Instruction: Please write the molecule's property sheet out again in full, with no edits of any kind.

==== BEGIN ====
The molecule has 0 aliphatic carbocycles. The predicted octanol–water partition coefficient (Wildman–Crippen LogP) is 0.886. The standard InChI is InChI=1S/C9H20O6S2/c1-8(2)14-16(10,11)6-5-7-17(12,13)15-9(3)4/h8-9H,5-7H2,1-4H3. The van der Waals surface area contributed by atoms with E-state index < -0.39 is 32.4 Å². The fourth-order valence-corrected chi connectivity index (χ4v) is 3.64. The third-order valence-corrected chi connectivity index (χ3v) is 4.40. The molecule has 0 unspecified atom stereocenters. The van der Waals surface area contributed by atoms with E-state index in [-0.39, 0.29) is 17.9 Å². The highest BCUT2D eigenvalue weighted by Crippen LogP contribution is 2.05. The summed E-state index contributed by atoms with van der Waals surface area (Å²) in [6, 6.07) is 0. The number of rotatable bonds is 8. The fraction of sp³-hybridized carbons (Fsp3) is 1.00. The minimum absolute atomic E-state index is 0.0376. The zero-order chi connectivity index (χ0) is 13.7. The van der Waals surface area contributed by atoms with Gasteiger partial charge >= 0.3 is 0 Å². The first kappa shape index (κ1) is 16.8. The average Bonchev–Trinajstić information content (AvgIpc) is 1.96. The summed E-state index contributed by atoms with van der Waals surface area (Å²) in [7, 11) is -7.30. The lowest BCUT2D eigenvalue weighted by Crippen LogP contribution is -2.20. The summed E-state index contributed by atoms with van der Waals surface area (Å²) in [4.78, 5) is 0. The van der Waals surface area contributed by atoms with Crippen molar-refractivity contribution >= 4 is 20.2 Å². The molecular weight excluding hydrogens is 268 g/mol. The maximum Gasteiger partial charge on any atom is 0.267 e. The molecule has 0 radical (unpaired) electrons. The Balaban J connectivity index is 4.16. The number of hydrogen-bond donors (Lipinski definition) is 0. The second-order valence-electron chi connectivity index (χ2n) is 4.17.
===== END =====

The molecule has 0 aliphatic carbocycles. The predicted octanol–water partition coefficient (Wildman–Crippen LogP) is 0.886. The standard InChI is InChI=1S/C9H20O6S2/c1-8(2)14-16(10,11)6-5-7-17(12,13)15-9(3)4/h8-9H,5-7H2,1-4H3. The van der Waals surface area contributed by atoms with E-state index < -0.39 is 32.4 Å². The fourth-order valence-corrected chi connectivity index (χ4v) is 3.64. The third-order valence-corrected chi connectivity index (χ3v) is 4.40. The molecule has 0 unspecified atom stereocenters. The van der Waals surface area contributed by atoms with E-state index in [-0.39, 0.29) is 17.9 Å². The highest BCUT2D eigenvalue weighted by Crippen LogP contribution is 2.05. The summed E-state index contributed by atoms with van der Waals surface area (Å²) in [6, 6.07) is 0. The number of rotatable bonds is 8. The fraction of sp³-hybridized carbons (Fsp3) is 1.00. The minimum absolute atomic E-state index is 0.0376. The zero-order chi connectivity index (χ0) is 13.7. The van der Waals surface area contributed by atoms with Gasteiger partial charge >= 0.3 is 0 Å². The first kappa shape index (κ1) is 16.8. The average Bonchev–Trinajstić information content (AvgIpc) is 1.96. The summed E-state index contributed by atoms with van der Waals surface area (Å²) in [7, 11) is -7.30. The lowest BCUT2D eigenvalue weighted by Crippen LogP contribution is -2.20. The summed E-state index contributed by atoms with van der Waals surface area (Å²) in [4.78, 5) is 0. The van der Waals surface area contributed by atoms with Crippen molar-refractivity contribution >= 4 is 20.2 Å². The molecular weight excluding hydrogens is 268 g/mol. The maximum Gasteiger partial charge on any atom is 0.267 e. The molecule has 0 radical (unpaired) electrons. The Balaban J connectivity index is 4.16. The number of hydrogen-bond donors (Lipinski definition) is 0. The second-order valence-electron chi connectivity index (χ2n) is 4.17.